World, meet Mr. Pig. Mr. Pig (or so I've chosen to dub him, because we don't as of yet know his name) is large. He's brown. He has stomach issues. He's (apparently) emotionally supportive. And he nearly got to fly this week — unfortunately, though, this "emotional support" pig got kicked off the U.S. Airways flight before you could even say Babe. Better luck next time, my intestinally-challenged friend.
What exactly is an emotionally supportive pig, you might ask? I might ask the same thing. But one woman flying out of Connecticut on Friday claimed that that's what this animal was; an emotional support. As it turns out, you can take a variety of animals on board with you as emotional supports — the New York Post even lists miniature horses as an option, not to mention monkeys and cats. Who knew?
In fact, this law is part of the Air Carrier Access Act (itself tied in with the American Disabilities Act), a move to recognize service animals in public places. Under it, Emotional Support Animals — or ESAs, for people in the know — ride for free, and can sit with their owners without a cage or any other kind of confinement. And it can apply to anyone who needs the support of their pet (whatever their pet may be) during the flight.
As it turns out, though, pigs are not the best choice. Just as the woman and her 70 pound ESA pig went to get settled in their seats, the pig defecated in the aisle and began to run manically back and forth along the aisle, leaving the poor owner to clean up the mess. Said Jonathan Skolnik, a professor at the University of Massachusetts Amherst, who was seated next to the woman and her pet, to the AP:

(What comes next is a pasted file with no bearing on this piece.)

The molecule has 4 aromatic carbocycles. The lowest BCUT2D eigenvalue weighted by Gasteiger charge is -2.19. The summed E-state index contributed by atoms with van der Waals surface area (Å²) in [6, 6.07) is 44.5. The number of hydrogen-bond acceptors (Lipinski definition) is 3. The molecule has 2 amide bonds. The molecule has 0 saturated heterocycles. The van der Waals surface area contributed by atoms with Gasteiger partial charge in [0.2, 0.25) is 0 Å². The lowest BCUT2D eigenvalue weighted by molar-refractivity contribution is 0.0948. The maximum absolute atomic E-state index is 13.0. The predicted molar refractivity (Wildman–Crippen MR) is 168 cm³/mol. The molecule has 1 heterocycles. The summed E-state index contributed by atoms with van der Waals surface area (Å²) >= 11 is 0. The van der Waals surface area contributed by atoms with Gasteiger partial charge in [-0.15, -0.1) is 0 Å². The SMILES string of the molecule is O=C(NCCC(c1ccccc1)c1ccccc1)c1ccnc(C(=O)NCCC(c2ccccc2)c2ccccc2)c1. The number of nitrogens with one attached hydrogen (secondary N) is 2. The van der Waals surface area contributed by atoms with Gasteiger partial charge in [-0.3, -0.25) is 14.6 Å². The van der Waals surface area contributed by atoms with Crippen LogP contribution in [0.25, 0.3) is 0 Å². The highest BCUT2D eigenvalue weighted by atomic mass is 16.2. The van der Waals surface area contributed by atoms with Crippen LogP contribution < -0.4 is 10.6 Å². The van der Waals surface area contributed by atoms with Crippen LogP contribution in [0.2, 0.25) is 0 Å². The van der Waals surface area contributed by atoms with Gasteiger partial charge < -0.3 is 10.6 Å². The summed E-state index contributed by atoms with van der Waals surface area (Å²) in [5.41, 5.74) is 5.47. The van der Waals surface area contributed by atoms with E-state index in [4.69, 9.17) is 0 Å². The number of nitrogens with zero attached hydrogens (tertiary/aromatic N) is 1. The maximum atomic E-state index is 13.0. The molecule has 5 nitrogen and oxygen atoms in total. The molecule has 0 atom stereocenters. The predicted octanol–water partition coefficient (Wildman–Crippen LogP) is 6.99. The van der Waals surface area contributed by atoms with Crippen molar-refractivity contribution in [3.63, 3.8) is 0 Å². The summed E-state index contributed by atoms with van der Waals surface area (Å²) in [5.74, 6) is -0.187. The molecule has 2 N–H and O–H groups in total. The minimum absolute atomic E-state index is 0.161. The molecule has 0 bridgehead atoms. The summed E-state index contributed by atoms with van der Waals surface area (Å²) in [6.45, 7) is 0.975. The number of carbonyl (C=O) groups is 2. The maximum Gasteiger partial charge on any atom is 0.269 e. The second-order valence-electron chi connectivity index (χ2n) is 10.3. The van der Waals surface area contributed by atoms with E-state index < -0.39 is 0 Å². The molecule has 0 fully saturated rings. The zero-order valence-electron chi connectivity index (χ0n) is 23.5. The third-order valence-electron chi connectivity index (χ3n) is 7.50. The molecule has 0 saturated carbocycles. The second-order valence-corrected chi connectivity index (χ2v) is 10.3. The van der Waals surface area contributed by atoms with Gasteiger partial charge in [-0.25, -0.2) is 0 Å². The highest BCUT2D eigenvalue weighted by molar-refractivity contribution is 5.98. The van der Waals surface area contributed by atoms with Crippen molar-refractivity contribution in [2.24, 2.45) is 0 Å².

[I thought it was a duffle bag.] It's no duffel bag but a rather stout PIG ... on a leash. Am I dreaming?
She tethered it to the arm rest next to me and started to deal with her stuff, but the pig was walking back and forth.I was terrified, because I was thinking I’m gonna be on the plane with the pig.
The woman and her pig were then asked to leave to plane, but not before someone snapped a picture of the unusual scene and sent it off to the social media sphere, where it proceeded to go viral, because who doesn't love the idea of a hog on a plane?
Surprisingly, this is a big issue for airlines. According to the New York Times, flight attendants will often let ESAs onto planes because they don't want to stir up trouble. As Marcie Davis, founder of International Assistance Dog Week, told the Times:
It’s becoming a big problem. I’ve seen people bring on pets and try to pass them off as an emotional support or service dog. It’s not appropriate and it’s not safe.
It's especially upsetting when they poop all over the aisle. Images: Getty Images